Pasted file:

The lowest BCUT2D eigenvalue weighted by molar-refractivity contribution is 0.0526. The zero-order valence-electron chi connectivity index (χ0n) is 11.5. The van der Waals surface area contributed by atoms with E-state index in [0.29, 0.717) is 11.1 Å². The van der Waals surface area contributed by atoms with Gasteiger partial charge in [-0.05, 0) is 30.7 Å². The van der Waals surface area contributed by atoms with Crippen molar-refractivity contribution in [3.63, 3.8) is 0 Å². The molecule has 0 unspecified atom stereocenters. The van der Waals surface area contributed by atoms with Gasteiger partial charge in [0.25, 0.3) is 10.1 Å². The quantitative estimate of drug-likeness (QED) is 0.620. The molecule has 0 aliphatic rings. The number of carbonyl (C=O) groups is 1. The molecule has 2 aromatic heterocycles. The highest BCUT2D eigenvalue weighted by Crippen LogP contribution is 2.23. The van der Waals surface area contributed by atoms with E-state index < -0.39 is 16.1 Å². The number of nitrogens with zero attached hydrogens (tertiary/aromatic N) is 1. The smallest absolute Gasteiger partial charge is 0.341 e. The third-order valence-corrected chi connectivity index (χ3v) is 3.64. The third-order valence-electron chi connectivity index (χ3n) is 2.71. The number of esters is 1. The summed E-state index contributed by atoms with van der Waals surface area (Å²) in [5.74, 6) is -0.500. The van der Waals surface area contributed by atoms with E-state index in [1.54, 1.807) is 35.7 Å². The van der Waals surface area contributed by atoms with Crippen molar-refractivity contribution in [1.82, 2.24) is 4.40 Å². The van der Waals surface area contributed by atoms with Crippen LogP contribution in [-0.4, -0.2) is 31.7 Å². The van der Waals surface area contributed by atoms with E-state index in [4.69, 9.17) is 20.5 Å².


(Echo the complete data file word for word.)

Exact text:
The lowest BCUT2D eigenvalue weighted by molar-refractivity contribution is 0.0526. The zero-order valence-electron chi connectivity index (χ0n) is 11.5. The van der Waals surface area contributed by atoms with E-state index in [0.29, 0.717) is 11.1 Å². The van der Waals surface area contributed by atoms with Gasteiger partial charge in [-0.05, 0) is 30.7 Å². The van der Waals surface area contributed by atoms with Crippen molar-refractivity contribution in [3.63, 3.8) is 0 Å². The molecule has 0 unspecified atom stereocenters. The van der Waals surface area contributed by atoms with Gasteiger partial charge in [0.25, 0.3) is 10.1 Å². The quantitative estimate of drug-likeness (QED) is 0.620. The molecule has 0 aliphatic rings. The number of carbonyl (C=O) groups is 1. The molecule has 2 aromatic heterocycles. The highest BCUT2D eigenvalue weighted by Crippen LogP contribution is 2.23. The van der Waals surface area contributed by atoms with E-state index < -0.39 is 16.1 Å². The number of nitrogens with zero attached hydrogens (tertiary/aromatic N) is 1. The smallest absolute Gasteiger partial charge is 0.341 e. The third-order valence-corrected chi connectivity index (χ3v) is 3.64. The third-order valence-electron chi connectivity index (χ3n) is 2.71. The number of esters is 1. The summed E-state index contributed by atoms with van der Waals surface area (Å²) in [5.74, 6) is -0.500. The van der Waals surface area contributed by atoms with E-state index in [1.54, 1.807) is 35.7 Å². The van der Waals surface area contributed by atoms with Crippen molar-refractivity contribution in [1.82, 2.24) is 4.40 Å². The van der Waals surface area contributed by atoms with Crippen LogP contribution in [-0.4, -0.2) is 31.7 Å². The van der Waals surface area contributed by atoms with E-state index in [4.69, 9.17) is 20.5 Å².